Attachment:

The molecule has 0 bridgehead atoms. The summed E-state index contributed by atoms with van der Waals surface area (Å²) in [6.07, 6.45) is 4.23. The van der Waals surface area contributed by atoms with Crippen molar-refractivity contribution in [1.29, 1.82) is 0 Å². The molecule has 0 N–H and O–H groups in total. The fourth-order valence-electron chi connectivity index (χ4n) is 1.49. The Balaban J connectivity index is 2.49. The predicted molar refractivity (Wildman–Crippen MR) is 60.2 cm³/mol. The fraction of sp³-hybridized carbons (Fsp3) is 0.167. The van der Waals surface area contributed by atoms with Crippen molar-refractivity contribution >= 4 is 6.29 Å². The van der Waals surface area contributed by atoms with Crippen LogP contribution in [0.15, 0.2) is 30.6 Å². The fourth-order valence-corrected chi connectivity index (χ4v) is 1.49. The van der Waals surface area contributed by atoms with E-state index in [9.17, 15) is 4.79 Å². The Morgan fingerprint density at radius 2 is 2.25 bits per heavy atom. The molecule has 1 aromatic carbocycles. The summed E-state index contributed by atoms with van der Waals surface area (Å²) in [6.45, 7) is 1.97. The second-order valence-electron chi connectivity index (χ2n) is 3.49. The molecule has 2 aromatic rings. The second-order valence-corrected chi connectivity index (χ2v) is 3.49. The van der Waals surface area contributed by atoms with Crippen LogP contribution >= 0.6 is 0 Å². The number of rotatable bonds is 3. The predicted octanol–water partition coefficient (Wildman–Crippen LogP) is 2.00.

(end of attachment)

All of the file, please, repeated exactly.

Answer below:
The molecule has 0 bridgehead atoms. The summed E-state index contributed by atoms with van der Waals surface area (Å²) in [6.07, 6.45) is 4.23. The van der Waals surface area contributed by atoms with Crippen molar-refractivity contribution in [1.29, 1.82) is 0 Å². The molecule has 0 N–H and O–H groups in total. The fourth-order valence-electron chi connectivity index (χ4n) is 1.49. The Balaban J connectivity index is 2.49. The predicted molar refractivity (Wildman–Crippen MR) is 60.2 cm³/mol. The fraction of sp³-hybridized carbons (Fsp3) is 0.167. The van der Waals surface area contributed by atoms with Crippen molar-refractivity contribution >= 4 is 6.29 Å². The van der Waals surface area contributed by atoms with Crippen LogP contribution in [0.15, 0.2) is 30.6 Å². The fourth-order valence-corrected chi connectivity index (χ4v) is 1.49. The van der Waals surface area contributed by atoms with E-state index in [9.17, 15) is 4.79 Å². The Morgan fingerprint density at radius 2 is 2.25 bits per heavy atom. The molecule has 1 aromatic carbocycles. The summed E-state index contributed by atoms with van der Waals surface area (Å²) in [6.45, 7) is 1.97. The second-order valence-electron chi connectivity index (χ2n) is 3.49. The molecule has 2 aromatic rings. The second-order valence-corrected chi connectivity index (χ2v) is 3.49. The van der Waals surface area contributed by atoms with Crippen LogP contribution >= 0.6 is 0 Å². The number of rotatable bonds is 3. The predicted octanol–water partition coefficient (Wildman–Crippen LogP) is 2.00.